There goes the chronological cock-up in the comments thread again. 🙄

      • Wyrd Smythe

        Yeah, the timeline gets odd. I suppose it’s just not much of a problem given the very short nature of most comment threads. I just go back to the old days of long-running online conversations — back when computers were kerosene-powered and we all walked to school twelve miles (uphill both directions) with bare feet in the snow. Did my homework with a lump of coal on the back of a shovel by the light of the fire…

        As for the snow, I suspect it’s less a corporate trick than a geeks response to a “cool” idea (pun not at all intended). It’s more a fascination with what tricks one can play with the technology. Web browsers have severe limits on what they can do, and some love exploring the possibilities of those limits.

        The snow trick actually goes back many years to the earlier days of web pages that had clouds of whatevers (bees, angels, balls, etc.) that followed (or in some fashion reacted to) your mouse movements. Depending on the exact nature of the trick it was either cute or really annoying.

        So I can appreciate your annoyance, however strong or mild it may be, but WP (I suspect) is more run by geeks than by corporate overlords, and they just think it’s a “fun idea” not a marketing trick. (Or maybe it’s just me looking for a good spin and trying to assume the best… I have days like that.)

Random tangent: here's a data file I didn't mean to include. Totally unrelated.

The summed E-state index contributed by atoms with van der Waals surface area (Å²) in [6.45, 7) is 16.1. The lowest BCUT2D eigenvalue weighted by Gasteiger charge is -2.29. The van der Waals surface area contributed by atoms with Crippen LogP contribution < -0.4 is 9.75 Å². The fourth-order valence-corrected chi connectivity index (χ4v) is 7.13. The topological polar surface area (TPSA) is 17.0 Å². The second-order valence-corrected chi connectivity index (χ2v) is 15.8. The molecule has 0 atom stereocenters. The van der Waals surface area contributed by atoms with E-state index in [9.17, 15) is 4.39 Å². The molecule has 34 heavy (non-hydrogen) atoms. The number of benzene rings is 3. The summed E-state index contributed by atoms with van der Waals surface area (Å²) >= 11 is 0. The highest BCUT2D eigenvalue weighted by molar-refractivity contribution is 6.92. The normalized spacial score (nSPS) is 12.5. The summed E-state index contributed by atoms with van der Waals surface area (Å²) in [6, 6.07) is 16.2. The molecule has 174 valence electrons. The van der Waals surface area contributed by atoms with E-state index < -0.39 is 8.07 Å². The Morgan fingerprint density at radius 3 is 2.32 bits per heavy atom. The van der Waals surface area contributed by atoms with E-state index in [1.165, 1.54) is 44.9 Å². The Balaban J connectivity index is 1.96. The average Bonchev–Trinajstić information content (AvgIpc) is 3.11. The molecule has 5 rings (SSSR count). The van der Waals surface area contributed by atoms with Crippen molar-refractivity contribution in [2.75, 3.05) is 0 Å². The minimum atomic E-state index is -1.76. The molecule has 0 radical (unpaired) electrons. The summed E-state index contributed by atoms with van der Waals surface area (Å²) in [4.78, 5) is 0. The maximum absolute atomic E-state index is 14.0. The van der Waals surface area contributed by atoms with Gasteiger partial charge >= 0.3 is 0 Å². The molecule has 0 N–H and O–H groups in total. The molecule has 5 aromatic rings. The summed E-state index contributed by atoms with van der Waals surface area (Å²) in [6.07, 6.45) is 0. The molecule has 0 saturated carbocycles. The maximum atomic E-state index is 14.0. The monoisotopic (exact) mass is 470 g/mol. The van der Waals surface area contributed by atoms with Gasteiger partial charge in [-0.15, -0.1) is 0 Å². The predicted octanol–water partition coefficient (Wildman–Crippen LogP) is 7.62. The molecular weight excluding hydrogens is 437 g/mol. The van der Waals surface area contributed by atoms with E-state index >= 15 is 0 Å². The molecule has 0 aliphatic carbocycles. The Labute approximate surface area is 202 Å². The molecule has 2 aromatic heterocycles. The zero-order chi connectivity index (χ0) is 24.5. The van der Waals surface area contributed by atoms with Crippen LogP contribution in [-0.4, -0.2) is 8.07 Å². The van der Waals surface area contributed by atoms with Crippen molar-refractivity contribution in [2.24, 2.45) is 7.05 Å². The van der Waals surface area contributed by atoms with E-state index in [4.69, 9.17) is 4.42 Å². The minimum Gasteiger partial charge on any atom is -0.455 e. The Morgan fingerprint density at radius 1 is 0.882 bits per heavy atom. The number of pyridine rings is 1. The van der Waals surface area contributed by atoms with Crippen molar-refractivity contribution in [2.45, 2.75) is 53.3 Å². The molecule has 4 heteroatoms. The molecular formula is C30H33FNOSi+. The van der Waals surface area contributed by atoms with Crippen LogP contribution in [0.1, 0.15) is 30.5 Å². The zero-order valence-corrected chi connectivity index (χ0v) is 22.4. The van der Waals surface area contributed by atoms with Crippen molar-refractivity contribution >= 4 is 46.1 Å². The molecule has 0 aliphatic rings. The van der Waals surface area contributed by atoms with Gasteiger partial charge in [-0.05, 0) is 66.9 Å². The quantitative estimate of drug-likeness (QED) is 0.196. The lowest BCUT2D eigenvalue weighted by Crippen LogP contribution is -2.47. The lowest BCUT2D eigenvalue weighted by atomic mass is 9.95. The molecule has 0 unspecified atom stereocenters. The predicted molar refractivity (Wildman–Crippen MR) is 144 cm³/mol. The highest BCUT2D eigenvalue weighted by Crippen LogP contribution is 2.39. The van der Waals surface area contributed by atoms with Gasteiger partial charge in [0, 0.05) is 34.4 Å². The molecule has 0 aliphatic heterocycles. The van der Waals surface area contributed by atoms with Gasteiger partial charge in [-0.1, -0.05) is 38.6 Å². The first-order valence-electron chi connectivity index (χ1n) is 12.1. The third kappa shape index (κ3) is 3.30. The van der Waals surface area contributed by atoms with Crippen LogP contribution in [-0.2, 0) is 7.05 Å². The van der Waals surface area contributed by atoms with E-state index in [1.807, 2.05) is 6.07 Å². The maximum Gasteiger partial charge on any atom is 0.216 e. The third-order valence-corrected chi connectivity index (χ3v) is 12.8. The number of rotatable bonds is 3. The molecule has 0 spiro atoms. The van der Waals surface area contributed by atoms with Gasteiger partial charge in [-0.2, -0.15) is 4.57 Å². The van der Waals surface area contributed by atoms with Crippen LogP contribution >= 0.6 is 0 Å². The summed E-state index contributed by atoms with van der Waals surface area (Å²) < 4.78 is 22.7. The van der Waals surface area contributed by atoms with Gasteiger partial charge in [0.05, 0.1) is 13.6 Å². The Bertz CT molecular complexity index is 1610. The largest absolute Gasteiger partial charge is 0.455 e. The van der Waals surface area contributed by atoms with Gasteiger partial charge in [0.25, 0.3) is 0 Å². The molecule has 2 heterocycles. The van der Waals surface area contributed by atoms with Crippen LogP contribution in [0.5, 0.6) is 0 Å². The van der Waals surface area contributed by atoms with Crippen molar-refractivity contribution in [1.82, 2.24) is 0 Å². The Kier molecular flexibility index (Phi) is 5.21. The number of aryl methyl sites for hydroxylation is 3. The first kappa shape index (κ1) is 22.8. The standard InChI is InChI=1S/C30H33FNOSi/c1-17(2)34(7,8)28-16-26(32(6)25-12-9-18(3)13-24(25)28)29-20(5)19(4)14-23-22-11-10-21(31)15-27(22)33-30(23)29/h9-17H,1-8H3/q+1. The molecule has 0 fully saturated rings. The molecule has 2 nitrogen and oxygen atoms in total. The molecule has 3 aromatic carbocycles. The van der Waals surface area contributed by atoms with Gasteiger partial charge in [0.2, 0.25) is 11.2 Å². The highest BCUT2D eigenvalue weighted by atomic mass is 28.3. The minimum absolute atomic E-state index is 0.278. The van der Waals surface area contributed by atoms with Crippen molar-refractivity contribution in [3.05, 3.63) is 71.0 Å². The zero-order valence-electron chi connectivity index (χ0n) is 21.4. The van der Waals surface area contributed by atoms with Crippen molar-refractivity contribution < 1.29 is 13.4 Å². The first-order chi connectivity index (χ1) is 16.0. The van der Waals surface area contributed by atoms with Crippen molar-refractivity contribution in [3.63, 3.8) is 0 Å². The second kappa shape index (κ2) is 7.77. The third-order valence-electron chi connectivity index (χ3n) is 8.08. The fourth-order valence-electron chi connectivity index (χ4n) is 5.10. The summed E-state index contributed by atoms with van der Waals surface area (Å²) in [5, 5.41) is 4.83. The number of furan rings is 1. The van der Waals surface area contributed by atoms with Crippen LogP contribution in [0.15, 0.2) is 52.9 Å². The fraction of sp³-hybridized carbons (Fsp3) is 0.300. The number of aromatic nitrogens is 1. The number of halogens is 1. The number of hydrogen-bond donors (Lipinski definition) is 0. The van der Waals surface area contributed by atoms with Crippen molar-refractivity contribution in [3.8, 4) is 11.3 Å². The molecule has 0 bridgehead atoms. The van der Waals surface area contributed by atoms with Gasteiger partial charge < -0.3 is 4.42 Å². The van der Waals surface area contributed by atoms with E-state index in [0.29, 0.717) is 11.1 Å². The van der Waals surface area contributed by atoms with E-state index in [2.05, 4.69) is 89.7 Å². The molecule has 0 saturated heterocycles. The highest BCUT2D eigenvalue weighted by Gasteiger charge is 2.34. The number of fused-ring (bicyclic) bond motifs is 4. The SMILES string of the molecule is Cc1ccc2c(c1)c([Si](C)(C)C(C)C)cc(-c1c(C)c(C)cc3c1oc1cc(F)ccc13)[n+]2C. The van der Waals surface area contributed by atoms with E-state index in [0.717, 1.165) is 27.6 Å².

• siriusbizinus

    I am sorry to here your having a case of the seasonal blues. Eye red in another comment that your cure is to reed old books. Do ewe reed any in particular?

    (Sorry for the silly first post, but I couldn’t help myself after your “Dommed” statement! I followed you here from Doobster’s blog. I wish you the best in fighting the blues!)

    • Wyrd Smythe

      Thanks and thanks for dropping by and commenting! Silly is good! For the sorts of things I read (lots of SF, some technical stuff), see previous post.

      Your comment reminded me of a great poem called I Have A Spelling Checker:

      I have a spelling checker.
      It came with my PC.
      It plane lee marks four my revue
      Miss steaks aye can knot see.

      Eye ran this poem threw it.
      Your sure real glad two no.
      Its very polished in its weigh,
      My checker tolled me sew.

      [full poem]

  • SelfAwarePatterns

    LOLS! I have to admit that I had to stare at your image for a while to understand what was bothering you. (Obviously I’m not the most detailed oriented person when it comes to grammar. I’m very lucky that modern editors constantly point out my errors.)

    Take care of that back. On seasonal blues, don’t know what the weather is like for you, but I’ve found walks during the day help a lot (I often walk at lunch).

    • Wyrd Smythe

      It’s been cloudy and below freezing for weeks. At least most of the sidewalks are clear now, so walks are a possibility. The walks also help the back, so I’m looking forward to getting back out there (their? they’re?).

      Grammar Rules: They’re there for their purpose. :\

  • ~ Sadie ~